By Michael W. Austin
The death of his mother deeply affected this man and the substance of his writings. He became disenchanted with organized religion, harshly criticizing it while at the same time embracing a deep personal faith in God. In his writings, he often uses layers of irony and imagery to illustrate deep truths about life, the human condition, and the struggle between faith and doubt. He also writes in order to awaken, provoke, and move people to act. He explores love in its various forms—the love between parents and children, romantic love, and divine love.
Fans of U2 will recognize this brief description of the life and work of Bono, the band’s lead singer. However, this description also aptly applies to the life and work of another man.
Søren Kierkegaard, the influential nineteenth-century Danish philosopher (1813–1855) has other things in common with U2’s frontman. Both men have used their creative energies to explore issues of morality, faith, and love in thought-provoking ways. In the 1990s, Bono took to dressing up as the devilish character Macphisto in order to illustrate what stardom can do to the rock star. Bono has created other unique personas such as the Fly and Mirrorball Man, and has written a song—“Until the End of the World”—from the perspective of Judas, the betrayer of Christ. Kierkegaard also writes from a variety of perspectives, using different characters in the quest to understand humanity and God. Both men emphasize that love is more than mere words or feelings. Consider the following, taken from Bono’s appearance on Oprah in September of 2002:
After LiveAid [in 1985], I went there [Africa] to work with my wife. We spent a month in Ethiopia in the middle of the famine. I saw stuff there that reorganized the way I saw the world. I didn’t know quite what to do about it. You can throw pennies at the problem, but at a certain point, I felt God is not looking for alms, God is looking for action. You can’t fix every problem, but the ones that you can, we have to…distance cannot decide who is our neighbor to love. Love thy neighbor. We can’t afford not to. The world is too close.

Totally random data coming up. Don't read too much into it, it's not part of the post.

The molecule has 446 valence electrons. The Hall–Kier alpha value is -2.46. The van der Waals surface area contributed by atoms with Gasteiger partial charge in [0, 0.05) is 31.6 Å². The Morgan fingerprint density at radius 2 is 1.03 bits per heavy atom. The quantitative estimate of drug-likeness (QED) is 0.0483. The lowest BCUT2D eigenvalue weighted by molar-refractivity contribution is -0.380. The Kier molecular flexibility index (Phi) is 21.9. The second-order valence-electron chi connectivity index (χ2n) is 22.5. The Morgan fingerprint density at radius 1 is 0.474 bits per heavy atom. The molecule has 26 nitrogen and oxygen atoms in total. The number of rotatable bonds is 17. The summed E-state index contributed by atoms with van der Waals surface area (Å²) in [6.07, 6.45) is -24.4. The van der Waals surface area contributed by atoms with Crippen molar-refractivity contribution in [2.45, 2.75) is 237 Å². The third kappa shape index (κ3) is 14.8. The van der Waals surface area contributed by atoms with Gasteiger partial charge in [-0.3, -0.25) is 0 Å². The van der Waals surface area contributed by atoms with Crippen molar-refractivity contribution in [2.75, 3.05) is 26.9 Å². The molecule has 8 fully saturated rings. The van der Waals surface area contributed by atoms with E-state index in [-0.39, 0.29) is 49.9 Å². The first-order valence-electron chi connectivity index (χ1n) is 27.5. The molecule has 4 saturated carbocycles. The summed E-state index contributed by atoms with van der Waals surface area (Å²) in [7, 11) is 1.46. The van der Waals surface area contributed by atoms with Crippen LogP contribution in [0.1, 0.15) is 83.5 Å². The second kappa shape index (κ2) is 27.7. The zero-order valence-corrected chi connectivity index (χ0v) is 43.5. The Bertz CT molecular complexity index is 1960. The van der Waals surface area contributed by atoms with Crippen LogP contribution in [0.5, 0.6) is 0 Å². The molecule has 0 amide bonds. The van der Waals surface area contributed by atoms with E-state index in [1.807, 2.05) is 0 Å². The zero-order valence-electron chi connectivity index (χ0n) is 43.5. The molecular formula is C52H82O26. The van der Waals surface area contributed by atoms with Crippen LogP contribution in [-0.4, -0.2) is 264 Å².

Kierkegaard would echo these sentiments. For him, authentic love is the love of our neighbor, which essentially means all people. This authentic love is not a mysterious feeling, an introspective mood of the soul, or an empty promise. Rather, authentic love is “sheer action.”1 We know we authentically love when we act for the sake of others. Kierkegaard brings this understanding of love into our more intimate relationships as well, including the marriage relationship. Many of Kierkegaard’s thoughts on love can be found in the music of U2. Bono and Søren both have something to tell us about the nature of authentic love and its contribution to a good and happy life.
THE PROBLEM: POETIC LOVE IS SELF-LOVE
In his book Works of Love, Kierkegaard tells us that love, including erotic love, comes from deep within us, from the heart. For him, erotic love includes, but is not limited to, sexual love. We use the phrase “romantic love” to capture what he has in mind. According to Kierkegaard, the poetic understanding of love, that is, the love praised in literature and music, is a counterfeit version of love. It is a love of mere words that neglects action. This poetic understanding of love is based on preferences for the person who is the object of such love. Poets sing the praises of romantic love as preferential love, as loving one person in distinction from all others. This understanding of romantic love focuses on the intensity of the emotions and desires that surround this type of love. Kierkegaard is quite wary of this.
Why is Kierkegaard wary of the poet’s view of love? If love is founded only on our preferences, feelings, and desires, a danger lurks. The danger is that such love is only a form of self-love, rather than a love centered on the well-being of the one we profess to love. How could this be? Kierkegaard answers this question for us…
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